Published May 13, 2021 / All Stories
Dr. Willie Earley is a board-certified psychiatrist who spent the early part of his career in his hometown of Chicago, Ill., working at academic, public and government-run health care facilities. Eventually, he went from the bedside to the pharmaceutical industry in hopes of providing a broader scope of care to patients living with mental illness around the world. At AbbVie, he’s associate vice president, clinical development, focused on neuroscience.
Why did you get into psychiatry?
As a kid, I knew I wanted to be a physician. But at that time, I had no idea psychiatry would be my chosen specialty. My fascination with psychiatry began in medical school. It was during my psychiatry rotation that I had my first introduction to patients with serious and chronically debilitating mental illness. I was so curious about everything -- the various symptoms; how long people lived with the disorder, the personal and social consequences, and above all, the work put in by the medical science community to understand and treat the individual and their family. In psychiatry, unlike in other medical specialties, I always felt there were more questions than answers.
What was it like running a psychiatric emergency room at a Veterans Affairs hospital?
My first job out of residency was running the psychiatric services of a busy Chicago area Veterans Affairs (VA) hospital. Patients arrived in the ER with acute psychiatric and medical distress, which often warranted immediate medical attention to prevent harm to self or others, or to quell other acute psychiatric symptoms, such as PTSD, depression or substance abuse. At the VA, I also saw first-hand the benefit of having a full constellation of medical and psychiatric services. In the early 90’s, the VA medical centers were ahead of the general population in providing parity for all medical services, including psychiatric services. In non-VA medical settings, many patients with psychiatric symptoms would forgo treatment, or receive partial treatment because of their inability to access health care resources. Observing these psychiatric health care disparities and trying to remedy this problem through advocacy, education, and service were my earliest attempts at restoring personhood to patients with mental illness.
Why did you make the transition from caring for patients at the bedside to the pharmaceutical industry?
Again, it was the intrigue and curiosity about all levels of care. I spent my early career focusing on the individual and his or her family. Later, I was a community psychiatrist focusing on services for an underserved geographic region. Throughout these endeavors, I was well aware of the strengths and limitations of the way we treated these disorders. There were, and still are, areas for improvement. So, when a recruiter called to ask if I would consider working in the pharmaceutical industry, my natural curiosity and desire to improve health care led me to this different area of medicine. Now, I’m able to utilize my medical and scientific knowledge to help an even wider population, as we forge full-steam ahead in our attempts to bring safe and effective medicines to patients. This ongoing pursuit of finding and developing compounds to treat mental illness has become the primary focus of my career.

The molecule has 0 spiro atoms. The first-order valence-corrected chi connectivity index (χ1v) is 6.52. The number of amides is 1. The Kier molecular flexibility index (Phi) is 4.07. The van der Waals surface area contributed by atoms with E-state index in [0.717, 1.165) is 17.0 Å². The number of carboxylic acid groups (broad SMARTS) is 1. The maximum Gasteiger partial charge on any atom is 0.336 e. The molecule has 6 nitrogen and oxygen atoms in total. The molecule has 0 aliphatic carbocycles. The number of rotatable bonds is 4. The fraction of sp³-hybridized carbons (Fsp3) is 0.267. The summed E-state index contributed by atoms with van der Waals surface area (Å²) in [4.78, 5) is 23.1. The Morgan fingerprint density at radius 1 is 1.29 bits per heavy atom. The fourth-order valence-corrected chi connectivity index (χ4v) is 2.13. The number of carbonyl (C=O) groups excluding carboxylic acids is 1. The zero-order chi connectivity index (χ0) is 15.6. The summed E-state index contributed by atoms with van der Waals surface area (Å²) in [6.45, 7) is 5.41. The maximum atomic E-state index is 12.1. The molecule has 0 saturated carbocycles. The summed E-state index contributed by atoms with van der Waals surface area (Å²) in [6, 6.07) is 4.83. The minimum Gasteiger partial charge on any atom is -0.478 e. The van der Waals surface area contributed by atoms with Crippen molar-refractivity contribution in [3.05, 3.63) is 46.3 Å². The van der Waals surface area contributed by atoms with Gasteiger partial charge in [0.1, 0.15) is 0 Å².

What can you share about AbbVie’s commitment to mental illness and mental health?
AbbVie is committed in its efforts to address the unmet medical need seen in patients suffering from mental health conditions. Over the last 30 years, our scientists and clinicians have dedicated their efforts to find solutions that tackle the complex array of psychiatric symptoms that occur in psychiatric disorders as well as in the overlap of psychiatry and other neurologic disorders.
What remains the biggest challenge today for people with mental illness?
There are two big challenges. One is stigma. Many patients and families find it difficult to talk about mental illness. As a result, many patients fail to report their symptoms, and either under report or suffer silently. Stigma also affects a patient’s willingness to take treatment. Some patients fear not only side effects, but also the perceived social impact of being on a treatment. In my career I've noticed that more non-psychiatric physicians are better able to engage in mental health screening and discuss care.
The second challenge is helping patients adhere to treatment. Many patients do not follow through with the proper care. We understand some of the reasons people don’t adhere, and this is why we’re constantly evaluating new compounds.
And you’ve spent your career working closely with often underrepresented groups. What did you learn about the disparity in their care?
Patients seek out care in the communities they live in, and it’s beneficial when the people providing the care also look like them and understand their circumstances. I come from humble beginnings from the south side of Chicago. I was the first in my family to go to medical school, and having that background made it easy for me to empathize with families who were impacted by health care disparities. They often waited for help. At the emergency room, we witnessed a high rate of admissions for psych evaluations because it often took an acute episode for medical intervention.